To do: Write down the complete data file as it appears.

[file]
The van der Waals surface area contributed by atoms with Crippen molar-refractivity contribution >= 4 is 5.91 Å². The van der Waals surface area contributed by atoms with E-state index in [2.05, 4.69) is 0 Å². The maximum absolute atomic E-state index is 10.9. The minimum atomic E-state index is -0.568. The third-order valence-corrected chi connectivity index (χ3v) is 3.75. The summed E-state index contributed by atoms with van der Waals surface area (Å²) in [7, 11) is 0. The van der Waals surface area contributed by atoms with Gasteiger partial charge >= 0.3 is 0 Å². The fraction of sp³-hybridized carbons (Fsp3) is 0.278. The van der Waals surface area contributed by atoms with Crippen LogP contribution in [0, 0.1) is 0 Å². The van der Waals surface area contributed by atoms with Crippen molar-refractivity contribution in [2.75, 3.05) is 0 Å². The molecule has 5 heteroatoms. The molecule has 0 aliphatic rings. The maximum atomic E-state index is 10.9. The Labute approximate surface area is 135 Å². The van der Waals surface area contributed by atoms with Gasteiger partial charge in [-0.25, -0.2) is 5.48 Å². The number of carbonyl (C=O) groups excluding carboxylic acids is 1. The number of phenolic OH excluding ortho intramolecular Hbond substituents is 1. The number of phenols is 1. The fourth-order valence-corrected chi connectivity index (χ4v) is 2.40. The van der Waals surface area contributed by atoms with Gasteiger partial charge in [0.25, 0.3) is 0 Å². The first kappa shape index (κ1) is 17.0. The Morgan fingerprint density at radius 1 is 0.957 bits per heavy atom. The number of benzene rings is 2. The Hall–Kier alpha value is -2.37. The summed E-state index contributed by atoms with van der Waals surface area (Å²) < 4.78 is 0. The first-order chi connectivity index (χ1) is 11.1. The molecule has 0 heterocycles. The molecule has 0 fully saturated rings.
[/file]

The van der Waals surface area contributed by atoms with Crippen molar-refractivity contribution >= 4 is 5.91 Å². The van der Waals surface area contributed by atoms with E-state index in [2.05, 4.69) is 0 Å². The maximum absolute atomic E-state index is 10.9. The minimum atomic E-state index is -0.568. The third-order valence-corrected chi connectivity index (χ3v) is 3.75. The summed E-state index contributed by atoms with van der Waals surface area (Å²) in [7, 11) is 0. The van der Waals surface area contributed by atoms with Gasteiger partial charge >= 0.3 is 0 Å². The fraction of sp³-hybridized carbons (Fsp3) is 0.278. The van der Waals surface area contributed by atoms with Crippen LogP contribution in [0, 0.1) is 0 Å². The van der Waals surface area contributed by atoms with Crippen molar-refractivity contribution in [2.75, 3.05) is 0 Å². The molecule has 5 heteroatoms. The molecule has 0 aliphatic rings. The maximum atomic E-state index is 10.9. The Labute approximate surface area is 135 Å². The van der Waals surface area contributed by atoms with Gasteiger partial charge in [-0.25, -0.2) is 5.48 Å². The number of carbonyl (C=O) groups excluding carboxylic acids is 1. The number of phenolic OH excluding ortho intramolecular Hbond substituents is 1. The number of phenols is 1. The fourth-order valence-corrected chi connectivity index (χ4v) is 2.40. The van der Waals surface area contributed by atoms with Gasteiger partial charge in [0.25, 0.3) is 0 Å². The first kappa shape index (κ1) is 17.0. The Morgan fingerprint density at radius 1 is 0.957 bits per heavy atom. The number of benzene rings is 2. The Hall–Kier alpha value is -2.37. The summed E-state index contributed by atoms with van der Waals surface area (Å²) < 4.78 is 0. The first-order chi connectivity index (χ1) is 11.1. The molecule has 0 heterocycles. The molecule has 0 fully saturated rings.